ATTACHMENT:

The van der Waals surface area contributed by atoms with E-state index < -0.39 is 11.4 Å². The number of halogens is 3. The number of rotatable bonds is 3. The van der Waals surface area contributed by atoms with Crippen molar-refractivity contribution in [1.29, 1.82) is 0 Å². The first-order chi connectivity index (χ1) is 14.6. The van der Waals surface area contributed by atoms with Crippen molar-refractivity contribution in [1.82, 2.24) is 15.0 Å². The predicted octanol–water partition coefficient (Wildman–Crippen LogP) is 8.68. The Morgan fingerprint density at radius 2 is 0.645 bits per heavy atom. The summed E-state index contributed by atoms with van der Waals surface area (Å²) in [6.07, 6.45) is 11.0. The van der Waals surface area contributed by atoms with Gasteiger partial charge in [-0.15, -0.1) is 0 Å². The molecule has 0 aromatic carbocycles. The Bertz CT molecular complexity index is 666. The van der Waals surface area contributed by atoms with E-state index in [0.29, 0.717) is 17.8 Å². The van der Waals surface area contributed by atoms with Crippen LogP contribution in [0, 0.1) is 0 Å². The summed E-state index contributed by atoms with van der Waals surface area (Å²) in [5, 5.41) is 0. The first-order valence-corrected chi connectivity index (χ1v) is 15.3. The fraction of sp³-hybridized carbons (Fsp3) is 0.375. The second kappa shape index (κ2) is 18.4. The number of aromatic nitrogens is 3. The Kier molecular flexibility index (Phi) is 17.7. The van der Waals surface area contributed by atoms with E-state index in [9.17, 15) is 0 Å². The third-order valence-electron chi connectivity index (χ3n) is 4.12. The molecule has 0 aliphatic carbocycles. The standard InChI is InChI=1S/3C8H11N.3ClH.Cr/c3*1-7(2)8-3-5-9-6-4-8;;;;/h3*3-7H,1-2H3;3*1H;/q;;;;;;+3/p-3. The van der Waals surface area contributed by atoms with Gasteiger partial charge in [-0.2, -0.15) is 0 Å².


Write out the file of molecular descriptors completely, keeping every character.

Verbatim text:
The van der Waals surface area contributed by atoms with E-state index < -0.39 is 11.4 Å². The number of halogens is 3. The number of rotatable bonds is 3. The van der Waals surface area contributed by atoms with Crippen molar-refractivity contribution in [1.29, 1.82) is 0 Å². The first-order chi connectivity index (χ1) is 14.6. The van der Waals surface area contributed by atoms with Crippen molar-refractivity contribution in [1.82, 2.24) is 15.0 Å². The predicted octanol–water partition coefficient (Wildman–Crippen LogP) is 8.68. The Morgan fingerprint density at radius 2 is 0.645 bits per heavy atom. The summed E-state index contributed by atoms with van der Waals surface area (Å²) in [6.07, 6.45) is 11.0. The van der Waals surface area contributed by atoms with Gasteiger partial charge in [-0.15, -0.1) is 0 Å². The molecule has 0 aromatic carbocycles. The Bertz CT molecular complexity index is 666. The van der Waals surface area contributed by atoms with E-state index in [0.29, 0.717) is 17.8 Å². The van der Waals surface area contributed by atoms with Crippen LogP contribution in [0, 0.1) is 0 Å². The summed E-state index contributed by atoms with van der Waals surface area (Å²) in [5, 5.41) is 0. The first-order valence-corrected chi connectivity index (χ1v) is 15.3. The fraction of sp³-hybridized carbons (Fsp3) is 0.375. The second kappa shape index (κ2) is 18.4. The number of aromatic nitrogens is 3. The Kier molecular flexibility index (Phi) is 17.7. The van der Waals surface area contributed by atoms with E-state index in [9.17, 15) is 0 Å². The third-order valence-electron chi connectivity index (χ3n) is 4.12. The molecule has 0 aliphatic carbocycles. The standard InChI is InChI=1S/3C8H11N.3ClH.Cr/c3*1-7(2)8-3-5-9-6-4-8;;;;/h3*3-7H,1-2H3;3*1H;/q;;;;;;+3/p-3. The van der Waals surface area contributed by atoms with Gasteiger partial charge in [-0.2, -0.15) is 0 Å².